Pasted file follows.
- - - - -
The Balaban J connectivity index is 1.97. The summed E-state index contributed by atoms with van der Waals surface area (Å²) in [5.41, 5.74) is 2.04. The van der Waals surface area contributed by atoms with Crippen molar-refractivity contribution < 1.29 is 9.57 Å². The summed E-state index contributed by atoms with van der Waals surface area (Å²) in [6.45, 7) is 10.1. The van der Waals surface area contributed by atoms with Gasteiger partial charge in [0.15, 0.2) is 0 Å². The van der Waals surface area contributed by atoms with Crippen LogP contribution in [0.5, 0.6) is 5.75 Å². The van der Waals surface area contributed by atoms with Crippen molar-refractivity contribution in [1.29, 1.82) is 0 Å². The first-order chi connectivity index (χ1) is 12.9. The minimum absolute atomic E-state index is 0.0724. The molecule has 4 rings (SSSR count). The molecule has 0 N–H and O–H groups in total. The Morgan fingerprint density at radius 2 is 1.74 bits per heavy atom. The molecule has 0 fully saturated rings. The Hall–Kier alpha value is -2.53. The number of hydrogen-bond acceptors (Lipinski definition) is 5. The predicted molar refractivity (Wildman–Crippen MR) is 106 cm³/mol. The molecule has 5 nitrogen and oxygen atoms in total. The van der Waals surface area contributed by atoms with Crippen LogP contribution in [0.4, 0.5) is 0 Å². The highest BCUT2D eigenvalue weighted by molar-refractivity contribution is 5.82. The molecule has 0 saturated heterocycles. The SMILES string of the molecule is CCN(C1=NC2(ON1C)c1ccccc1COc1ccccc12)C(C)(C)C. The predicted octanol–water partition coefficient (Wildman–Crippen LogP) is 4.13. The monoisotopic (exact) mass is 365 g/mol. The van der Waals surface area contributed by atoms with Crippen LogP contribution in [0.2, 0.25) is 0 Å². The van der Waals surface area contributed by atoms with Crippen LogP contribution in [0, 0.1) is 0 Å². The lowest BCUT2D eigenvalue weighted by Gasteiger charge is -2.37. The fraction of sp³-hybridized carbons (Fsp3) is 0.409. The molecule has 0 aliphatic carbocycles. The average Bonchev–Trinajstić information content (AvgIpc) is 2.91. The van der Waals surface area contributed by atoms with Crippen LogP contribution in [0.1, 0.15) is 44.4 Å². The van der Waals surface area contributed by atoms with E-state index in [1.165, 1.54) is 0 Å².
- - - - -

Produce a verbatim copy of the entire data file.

The Balaban J connectivity index is 1.97. The summed E-state index contributed by atoms with van der Waals surface area (Å²) in [5.41, 5.74) is 2.04. The van der Waals surface area contributed by atoms with Crippen molar-refractivity contribution < 1.29 is 9.57 Å². The summed E-state index contributed by atoms with van der Waals surface area (Å²) in [6.45, 7) is 10.1. The van der Waals surface area contributed by atoms with Gasteiger partial charge in [0.15, 0.2) is 0 Å². The van der Waals surface area contributed by atoms with Crippen LogP contribution in [0.5, 0.6) is 5.75 Å². The van der Waals surface area contributed by atoms with Crippen molar-refractivity contribution in [1.29, 1.82) is 0 Å². The first-order chi connectivity index (χ1) is 12.9. The minimum absolute atomic E-state index is 0.0724. The molecule has 4 rings (SSSR count). The molecule has 0 N–H and O–H groups in total. The Morgan fingerprint density at radius 2 is 1.74 bits per heavy atom. The molecule has 0 fully saturated rings. The Hall–Kier alpha value is -2.53. The number of hydrogen-bond acceptors (Lipinski definition) is 5. The predicted molar refractivity (Wildman–Crippen MR) is 106 cm³/mol. The molecule has 5 nitrogen and oxygen atoms in total. The van der Waals surface area contributed by atoms with Crippen LogP contribution in [0.4, 0.5) is 0 Å². The highest BCUT2D eigenvalue weighted by molar-refractivity contribution is 5.82. The molecule has 0 saturated heterocycles. The SMILES string of the molecule is CCN(C1=NC2(ON1C)c1ccccc1COc1ccccc12)C(C)(C)C. The predicted octanol–water partition coefficient (Wildman–Crippen LogP) is 4.13. The monoisotopic (exact) mass is 365 g/mol. The van der Waals surface area contributed by atoms with Crippen LogP contribution in [0.2, 0.25) is 0 Å². The van der Waals surface area contributed by atoms with Crippen LogP contribution in [0, 0.1) is 0 Å². The lowest BCUT2D eigenvalue weighted by Gasteiger charge is -2.37. The fraction of sp³-hybridized carbons (Fsp3) is 0.409. The molecule has 0 aliphatic carbocycles. The average Bonchev–Trinajstić information content (AvgIpc) is 2.91. The van der Waals surface area contributed by atoms with Crippen LogP contribution in [0.1, 0.15) is 44.4 Å². The van der Waals surface area contributed by atoms with E-state index in [1.165, 1.54) is 0 Å².